EXECUTE AS (execution options here if needed)

Clearly, other exceptions could occur in an unplanned way but client code should be able to be configured automatically to deal with potentially expected errors. For example, a code generation tool could automatically build a skeleton error-handling routine for errors that it already knows could exist.

Contract

Clearly, this is all then heading towards having a contract for a sproc. When you have multiple people (or worse multiple teams of people) building parts of an application, it is really important to have a contract at the interface point. Perhaps the contract itself should have a name ie: something like:

CREATE OR ALTER PROCEDURE SomeSchema.SomeSproc (someparameters)
WITH CONTRACT SalesOrderHeaderAndDetails
(ROWS OrderHeaders(SomeColumn INT, SomeOtherColumn NVARCHAR(50) NULL),
OrderDetails(AnotherColumn INT, YetAnotherColumn INT,
EvenYetAnotherColumn GEOGRAPHY),
EXCEPTIONS NoSuchCustomer(50020,’No such Customer’),
DuplicateOrder(50022,’That order already exists’)),
EXECUTE AS (execution options here if needed)

Enforcement in TSQL

I’d love to have a situation where some of this is enforced as much as possible within T-SQL. For example, given the declarations above, I’d love to see a situation where a SELECT statement that doesn’t match one of the rowsets in the metadata or a RAISERROR with an error number not in the list of declared exceptions was enough to make the creation or alteration of the sproc fail. Perhaps any sproc with a declared CONTRACT could have these sorts of restrictions or we could have a word like ENFORCED:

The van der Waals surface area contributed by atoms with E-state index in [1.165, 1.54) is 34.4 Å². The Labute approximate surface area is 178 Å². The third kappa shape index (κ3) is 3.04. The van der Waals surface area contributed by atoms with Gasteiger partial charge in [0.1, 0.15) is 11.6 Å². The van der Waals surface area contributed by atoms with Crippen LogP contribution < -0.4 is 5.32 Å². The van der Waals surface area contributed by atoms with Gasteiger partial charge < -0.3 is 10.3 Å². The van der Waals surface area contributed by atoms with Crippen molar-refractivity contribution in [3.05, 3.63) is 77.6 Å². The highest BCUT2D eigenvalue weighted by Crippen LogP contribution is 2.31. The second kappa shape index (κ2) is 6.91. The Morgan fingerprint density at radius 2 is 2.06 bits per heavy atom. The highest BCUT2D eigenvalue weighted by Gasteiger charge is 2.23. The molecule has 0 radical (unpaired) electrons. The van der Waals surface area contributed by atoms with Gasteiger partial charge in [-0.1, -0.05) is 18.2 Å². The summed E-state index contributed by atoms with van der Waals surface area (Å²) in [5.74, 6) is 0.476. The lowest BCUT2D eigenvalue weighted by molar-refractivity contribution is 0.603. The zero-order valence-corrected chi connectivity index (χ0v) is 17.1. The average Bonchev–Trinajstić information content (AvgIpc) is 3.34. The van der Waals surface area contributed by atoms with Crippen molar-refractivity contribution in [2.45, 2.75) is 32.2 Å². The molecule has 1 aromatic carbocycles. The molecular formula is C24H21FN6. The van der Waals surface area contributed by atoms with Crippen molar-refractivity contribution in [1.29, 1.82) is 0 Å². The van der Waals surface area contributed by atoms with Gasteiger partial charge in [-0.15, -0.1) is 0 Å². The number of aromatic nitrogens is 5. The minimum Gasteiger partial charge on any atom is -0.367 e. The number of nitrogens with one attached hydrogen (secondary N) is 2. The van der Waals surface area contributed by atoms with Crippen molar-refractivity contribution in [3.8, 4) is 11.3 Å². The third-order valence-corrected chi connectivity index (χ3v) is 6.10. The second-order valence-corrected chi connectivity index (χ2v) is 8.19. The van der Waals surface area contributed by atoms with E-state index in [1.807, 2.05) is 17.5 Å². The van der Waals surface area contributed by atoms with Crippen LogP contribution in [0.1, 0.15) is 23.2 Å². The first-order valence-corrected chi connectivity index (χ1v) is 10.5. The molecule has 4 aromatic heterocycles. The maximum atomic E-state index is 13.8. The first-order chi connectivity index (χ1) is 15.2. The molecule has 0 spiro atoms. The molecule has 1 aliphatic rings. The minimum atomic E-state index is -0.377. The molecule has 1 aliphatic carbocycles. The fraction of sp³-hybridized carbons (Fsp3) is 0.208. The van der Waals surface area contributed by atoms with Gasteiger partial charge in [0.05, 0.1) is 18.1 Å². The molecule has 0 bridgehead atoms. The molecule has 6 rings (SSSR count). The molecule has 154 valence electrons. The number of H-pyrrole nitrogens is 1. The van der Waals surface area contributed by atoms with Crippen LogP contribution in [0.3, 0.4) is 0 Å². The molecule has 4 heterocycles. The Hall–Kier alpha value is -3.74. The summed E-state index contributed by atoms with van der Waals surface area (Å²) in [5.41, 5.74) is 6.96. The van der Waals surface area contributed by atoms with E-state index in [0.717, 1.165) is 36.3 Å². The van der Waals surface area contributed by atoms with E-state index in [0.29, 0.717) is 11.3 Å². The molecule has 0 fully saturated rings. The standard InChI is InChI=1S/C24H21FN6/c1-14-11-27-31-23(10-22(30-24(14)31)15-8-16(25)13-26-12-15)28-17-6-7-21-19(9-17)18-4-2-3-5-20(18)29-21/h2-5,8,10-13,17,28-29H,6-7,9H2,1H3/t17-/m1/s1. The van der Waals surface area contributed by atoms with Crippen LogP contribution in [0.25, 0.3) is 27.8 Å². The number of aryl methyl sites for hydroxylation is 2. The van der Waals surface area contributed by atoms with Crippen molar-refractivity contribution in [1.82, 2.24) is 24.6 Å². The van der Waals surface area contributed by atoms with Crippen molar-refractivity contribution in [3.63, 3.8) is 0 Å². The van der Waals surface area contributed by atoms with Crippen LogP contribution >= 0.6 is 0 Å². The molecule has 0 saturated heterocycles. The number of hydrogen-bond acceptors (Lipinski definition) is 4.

CREATE OR ALTER PROCEDURE SomeSchema.SomeSproc (someparameters)
WITH CONTRACT SalesOrderHeaderAndDetails ENFORCED
(ROWS OrderHeaders(SomeColumn INT, SomeOtherColumn NVARCHAR(50) NULL),
OrderDetails(AnotherColumn INT, YetAnotherColumn INT,
EvenYetAnotherColumn GEOGRAPHY),
EXCEPTIONS NoSuchCustomer(50020,’No such Customer’),
DuplicateOrder(50022,’That order already exists’)),
EXECUTE AS (execution options here if needed)


In the feedback, I was asked for a Connect item. Here it is: https://connect.microsoft.com/SQLServer/feedback/ViewFeedback.aspx?FeedbackID=525653

SQL Server 2008 R2 – StreamInsight – Event Payloads

One of the key decisions you’ll make when working with StreamInsight is the payload that will be carried by each event. Events contain and EventKind (which is related to whether they’re inserting a new event or modifying an existing one), some temporal information (depending upon the EventShape -> Point, Interval or Edge) and a payload that is user-defined.

A payload is defined via a .NET class or struct. In general, a class will be a better option as it ensures field ordering which is likely to be important for generic (vs typed) adapters. StreamInsight ignores anything except public fields and properties and there are limitations on the data types. For example, basic .NET types are permitted but not any of the nested types.

A payload will typically look like:

public class TollPayload

{

    public int TollBoothID { get; set; }

    public int LaneID { get; set; }

    public int VehicleType { get; set; }

    public String TagID { get; set; }

}

In addition to the fields and properties, I’d suggest a few other items are helpful.